Today, a man flew a small plane into a building in Austin. It’s captured our attention for most of the day. It turns out that the pilot was very frustrated and did what is effectively a suicide attack on an IRS office. He also torched his own house with his wife and child in it. It appears that one of his intents was to get the world to read his suicide note. His drastic measures have proven successful.

Although I can’t understand or endorse what he did, I found a lot in his note that I agreed with. The main theme was about how so much of American life is gamed by the big guys and how little power the little guy has to stop it. He railed against tax codes that exploited his profession, health care, the legal code, the political system that fails to represent the people, and the Catholic church. He called the church “vulgar” and “corrupt” and bemoaned the fact that they have received tax exemptions that helped make them wealthy. I agree completely with the spirit of his complaints, even though I don’t understand the details of his situation.

I’m a reasonably intelligent guy and I cannot for the life of me figure out why the United States gives a tax exemption to the Catholic Church. The Church seems to exemplify the rigged system that we labor under. They have run a pedophile ring for decades in multiple countries and done everything in their power to evade responsibility. I’ve written about this before. Yes, some priests have received the justice they deserved, but to date none of the scheming hierarchy has seen the inside of a court, let alone a jail. The Catholic Church is a criminal organization that should have its assets seized under the RICO (racketeering) law until a full investigation can be performed. The assets of the church should be used to benefit its victims. I simply cannot fathom why they are still receiving a tax exemption.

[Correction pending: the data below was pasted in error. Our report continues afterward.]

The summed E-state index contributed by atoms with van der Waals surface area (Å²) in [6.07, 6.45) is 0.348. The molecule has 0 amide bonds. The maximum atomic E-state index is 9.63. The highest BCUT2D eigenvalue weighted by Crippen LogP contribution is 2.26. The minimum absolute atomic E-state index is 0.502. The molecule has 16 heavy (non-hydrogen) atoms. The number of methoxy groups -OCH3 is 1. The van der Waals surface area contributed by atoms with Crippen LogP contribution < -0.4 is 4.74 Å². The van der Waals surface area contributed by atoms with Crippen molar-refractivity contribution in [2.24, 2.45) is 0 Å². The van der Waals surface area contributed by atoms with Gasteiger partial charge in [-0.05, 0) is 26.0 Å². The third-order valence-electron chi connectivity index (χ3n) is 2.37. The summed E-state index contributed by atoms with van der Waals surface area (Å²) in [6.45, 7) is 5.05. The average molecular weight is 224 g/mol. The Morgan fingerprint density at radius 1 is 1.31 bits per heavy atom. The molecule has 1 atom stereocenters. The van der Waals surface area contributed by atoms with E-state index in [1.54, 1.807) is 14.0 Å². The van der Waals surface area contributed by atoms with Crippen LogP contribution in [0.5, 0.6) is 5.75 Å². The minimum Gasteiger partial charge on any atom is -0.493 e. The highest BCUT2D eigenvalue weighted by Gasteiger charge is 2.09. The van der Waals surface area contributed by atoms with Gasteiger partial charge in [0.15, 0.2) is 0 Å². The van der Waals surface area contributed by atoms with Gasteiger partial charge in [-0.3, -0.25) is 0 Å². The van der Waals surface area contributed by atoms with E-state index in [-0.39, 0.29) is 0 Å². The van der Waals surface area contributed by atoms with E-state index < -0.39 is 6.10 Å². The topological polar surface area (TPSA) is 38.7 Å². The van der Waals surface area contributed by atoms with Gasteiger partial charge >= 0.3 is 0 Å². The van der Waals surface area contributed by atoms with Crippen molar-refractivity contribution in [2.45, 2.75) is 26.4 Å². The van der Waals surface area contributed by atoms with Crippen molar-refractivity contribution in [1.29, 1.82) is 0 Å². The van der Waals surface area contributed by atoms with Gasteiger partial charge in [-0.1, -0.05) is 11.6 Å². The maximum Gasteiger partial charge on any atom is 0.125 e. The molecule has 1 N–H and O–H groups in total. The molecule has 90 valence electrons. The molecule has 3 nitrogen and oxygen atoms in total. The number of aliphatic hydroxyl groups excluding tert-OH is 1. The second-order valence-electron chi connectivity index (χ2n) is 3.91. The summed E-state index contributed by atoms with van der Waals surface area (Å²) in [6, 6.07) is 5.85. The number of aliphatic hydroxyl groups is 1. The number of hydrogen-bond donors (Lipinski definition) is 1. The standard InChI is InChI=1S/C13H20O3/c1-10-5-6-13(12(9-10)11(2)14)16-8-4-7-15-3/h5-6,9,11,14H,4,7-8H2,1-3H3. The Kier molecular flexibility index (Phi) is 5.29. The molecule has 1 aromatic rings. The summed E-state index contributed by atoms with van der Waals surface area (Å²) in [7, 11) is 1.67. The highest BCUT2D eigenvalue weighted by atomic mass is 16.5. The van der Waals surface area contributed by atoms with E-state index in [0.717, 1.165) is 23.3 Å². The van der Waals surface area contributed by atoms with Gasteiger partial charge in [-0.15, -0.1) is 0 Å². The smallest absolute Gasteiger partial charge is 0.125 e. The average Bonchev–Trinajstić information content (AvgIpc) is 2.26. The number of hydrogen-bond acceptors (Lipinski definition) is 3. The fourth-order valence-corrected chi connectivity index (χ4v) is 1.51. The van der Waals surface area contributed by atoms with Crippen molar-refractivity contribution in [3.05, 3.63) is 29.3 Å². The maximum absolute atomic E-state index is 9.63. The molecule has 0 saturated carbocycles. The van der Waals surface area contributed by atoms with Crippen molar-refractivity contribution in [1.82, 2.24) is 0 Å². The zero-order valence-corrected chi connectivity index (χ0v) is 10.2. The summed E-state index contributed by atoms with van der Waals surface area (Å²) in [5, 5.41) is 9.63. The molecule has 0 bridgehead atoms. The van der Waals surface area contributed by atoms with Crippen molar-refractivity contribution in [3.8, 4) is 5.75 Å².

To add insult to injury, the Pope has evaded a law suit in the pedophile scandal by claiming diplomatic immunity. Some people think he’s the head of some state. Ok. If they want to play that card, then let’s make all of the Catholic hierarchy Vatican citizens and revoke their US passports. They clearly have little respect for US law and they’re only following orders, like good little immoral soldiers they are. If they are convicted of a crime, they can be convicted or deported like any other badly-behaving alien. They want to have their cake and eat it too. When they can evade laws or screw with other countries, they’re a foreign country. When they want to make money, they’re a charity. So far, they’ve been very successful at the game.

I will continue to remind people of the corruption of the Catholic Church, but I don’t see them being treated any differently in the foreseeable future. Catholic laity are still deeply loyal to the Church. They appear to be happy to support the pedophilia and corruption because the value their magic crackers and ticket to perpetual orgasm over any sort of human moral virtue. Either that, or they’re hopelessly mindlessly ignorant. If a Catholic reader has a more generous interpretation, I’d like to hear it. Perhaps that reader can also explain why anyone should trust them on their woo-woo unverifiable supernatural claims when they spend so much time lying about real-world claims. They’re really good at lying, as near as I can tell.